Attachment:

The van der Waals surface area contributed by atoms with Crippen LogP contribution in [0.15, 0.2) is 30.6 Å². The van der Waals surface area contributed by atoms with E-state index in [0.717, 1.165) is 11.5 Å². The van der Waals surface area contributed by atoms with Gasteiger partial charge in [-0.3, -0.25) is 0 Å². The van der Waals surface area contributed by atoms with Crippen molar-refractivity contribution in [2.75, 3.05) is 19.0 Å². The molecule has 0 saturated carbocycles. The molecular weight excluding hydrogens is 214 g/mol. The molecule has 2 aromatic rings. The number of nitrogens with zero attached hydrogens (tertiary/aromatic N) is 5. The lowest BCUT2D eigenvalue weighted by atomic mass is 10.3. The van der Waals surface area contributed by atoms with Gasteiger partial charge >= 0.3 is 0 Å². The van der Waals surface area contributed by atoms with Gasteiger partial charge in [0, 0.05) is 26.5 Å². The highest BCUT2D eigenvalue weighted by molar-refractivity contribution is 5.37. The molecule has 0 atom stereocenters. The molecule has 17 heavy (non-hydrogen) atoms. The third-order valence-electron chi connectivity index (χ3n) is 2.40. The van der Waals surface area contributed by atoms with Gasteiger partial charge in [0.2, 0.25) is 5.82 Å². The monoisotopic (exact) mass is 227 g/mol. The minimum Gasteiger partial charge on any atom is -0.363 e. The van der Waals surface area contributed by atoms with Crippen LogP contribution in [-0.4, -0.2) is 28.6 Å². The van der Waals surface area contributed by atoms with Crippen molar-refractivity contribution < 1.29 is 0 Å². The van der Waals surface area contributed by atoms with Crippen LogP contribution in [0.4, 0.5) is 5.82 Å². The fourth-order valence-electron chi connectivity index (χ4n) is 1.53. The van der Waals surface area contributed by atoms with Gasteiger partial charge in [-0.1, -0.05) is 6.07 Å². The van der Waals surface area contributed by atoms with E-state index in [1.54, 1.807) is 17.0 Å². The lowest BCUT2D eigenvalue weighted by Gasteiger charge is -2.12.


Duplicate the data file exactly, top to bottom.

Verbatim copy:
The van der Waals surface area contributed by atoms with Crippen LogP contribution in [0.15, 0.2) is 30.6 Å². The van der Waals surface area contributed by atoms with E-state index in [0.717, 1.165) is 11.5 Å². The van der Waals surface area contributed by atoms with Gasteiger partial charge in [-0.3, -0.25) is 0 Å². The van der Waals surface area contributed by atoms with Crippen molar-refractivity contribution in [2.75, 3.05) is 19.0 Å². The molecule has 0 saturated carbocycles. The molecular weight excluding hydrogens is 214 g/mol. The molecule has 2 aromatic rings. The number of nitrogens with zero attached hydrogens (tertiary/aromatic N) is 5. The lowest BCUT2D eigenvalue weighted by atomic mass is 10.3. The van der Waals surface area contributed by atoms with Gasteiger partial charge >= 0.3 is 0 Å². The van der Waals surface area contributed by atoms with Gasteiger partial charge in [0, 0.05) is 26.5 Å². The highest BCUT2D eigenvalue weighted by molar-refractivity contribution is 5.37. The molecule has 0 atom stereocenters. The molecule has 17 heavy (non-hydrogen) atoms. The third-order valence-electron chi connectivity index (χ3n) is 2.40. The van der Waals surface area contributed by atoms with Gasteiger partial charge in [0.2, 0.25) is 5.82 Å². The monoisotopic (exact) mass is 227 g/mol. The minimum Gasteiger partial charge on any atom is -0.363 e. The van der Waals surface area contributed by atoms with Crippen LogP contribution in [-0.4, -0.2) is 28.6 Å². The van der Waals surface area contributed by atoms with Crippen molar-refractivity contribution < 1.29 is 0 Å². The van der Waals surface area contributed by atoms with Crippen LogP contribution in [0.4, 0.5) is 5.82 Å². The fourth-order valence-electron chi connectivity index (χ4n) is 1.53. The van der Waals surface area contributed by atoms with Gasteiger partial charge in [-0.1, -0.05) is 6.07 Å². The van der Waals surface area contributed by atoms with E-state index in [1.54, 1.807) is 17.0 Å². The lowest BCUT2D eigenvalue weighted by Gasteiger charge is -2.12.